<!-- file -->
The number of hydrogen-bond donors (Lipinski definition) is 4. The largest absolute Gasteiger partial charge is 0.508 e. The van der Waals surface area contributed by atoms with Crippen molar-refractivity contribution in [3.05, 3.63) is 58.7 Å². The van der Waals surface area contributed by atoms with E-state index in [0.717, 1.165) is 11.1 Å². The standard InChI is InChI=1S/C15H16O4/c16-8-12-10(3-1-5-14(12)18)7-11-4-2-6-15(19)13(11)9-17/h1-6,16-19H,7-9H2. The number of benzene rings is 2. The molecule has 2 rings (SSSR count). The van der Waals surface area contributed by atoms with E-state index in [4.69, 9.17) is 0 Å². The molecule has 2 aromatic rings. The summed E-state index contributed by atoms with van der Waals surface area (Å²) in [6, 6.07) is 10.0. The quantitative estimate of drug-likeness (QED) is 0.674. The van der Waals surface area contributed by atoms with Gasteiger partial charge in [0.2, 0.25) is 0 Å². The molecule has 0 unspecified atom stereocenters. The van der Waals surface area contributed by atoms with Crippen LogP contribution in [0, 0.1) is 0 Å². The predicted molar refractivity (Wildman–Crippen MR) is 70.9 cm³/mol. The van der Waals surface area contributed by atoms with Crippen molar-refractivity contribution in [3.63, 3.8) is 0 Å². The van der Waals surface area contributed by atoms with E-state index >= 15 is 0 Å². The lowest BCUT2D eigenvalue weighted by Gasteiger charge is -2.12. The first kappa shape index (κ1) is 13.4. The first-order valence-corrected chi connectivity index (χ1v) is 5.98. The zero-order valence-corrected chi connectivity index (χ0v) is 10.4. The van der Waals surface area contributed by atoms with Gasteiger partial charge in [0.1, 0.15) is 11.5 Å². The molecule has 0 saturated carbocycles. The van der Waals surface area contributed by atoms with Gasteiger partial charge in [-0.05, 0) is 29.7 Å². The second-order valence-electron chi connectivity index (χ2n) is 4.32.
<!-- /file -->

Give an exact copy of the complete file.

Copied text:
The number of hydrogen-bond donors (Lipinski definition) is 4. The largest absolute Gasteiger partial charge is 0.508 e. The van der Waals surface area contributed by atoms with Crippen molar-refractivity contribution in [3.05, 3.63) is 58.7 Å². The van der Waals surface area contributed by atoms with E-state index in [0.717, 1.165) is 11.1 Å². The standard InChI is InChI=1S/C15H16O4/c16-8-12-10(3-1-5-14(12)18)7-11-4-2-6-15(19)13(11)9-17/h1-6,16-19H,7-9H2. The number of benzene rings is 2. The molecule has 2 rings (SSSR count). The van der Waals surface area contributed by atoms with E-state index in [4.69, 9.17) is 0 Å². The molecule has 2 aromatic rings. The summed E-state index contributed by atoms with van der Waals surface area (Å²) in [6, 6.07) is 10.0. The quantitative estimate of drug-likeness (QED) is 0.674. The van der Waals surface area contributed by atoms with Gasteiger partial charge in [0.2, 0.25) is 0 Å². The molecule has 0 unspecified atom stereocenters. The van der Waals surface area contributed by atoms with Crippen LogP contribution in [0, 0.1) is 0 Å². The predicted molar refractivity (Wildman–Crippen MR) is 70.9 cm³/mol. The van der Waals surface area contributed by atoms with Crippen molar-refractivity contribution in [3.63, 3.8) is 0 Å². The van der Waals surface area contributed by atoms with E-state index >= 15 is 0 Å². The lowest BCUT2D eigenvalue weighted by Gasteiger charge is -2.12. The first kappa shape index (κ1) is 13.4. The first-order valence-corrected chi connectivity index (χ1v) is 5.98. The zero-order valence-corrected chi connectivity index (χ0v) is 10.4. The van der Waals surface area contributed by atoms with Gasteiger partial charge in [0.1, 0.15) is 11.5 Å². The molecule has 0 saturated carbocycles. The van der Waals surface area contributed by atoms with Gasteiger partial charge in [-0.05, 0) is 29.7 Å². The second-order valence-electron chi connectivity index (χ2n) is 4.32.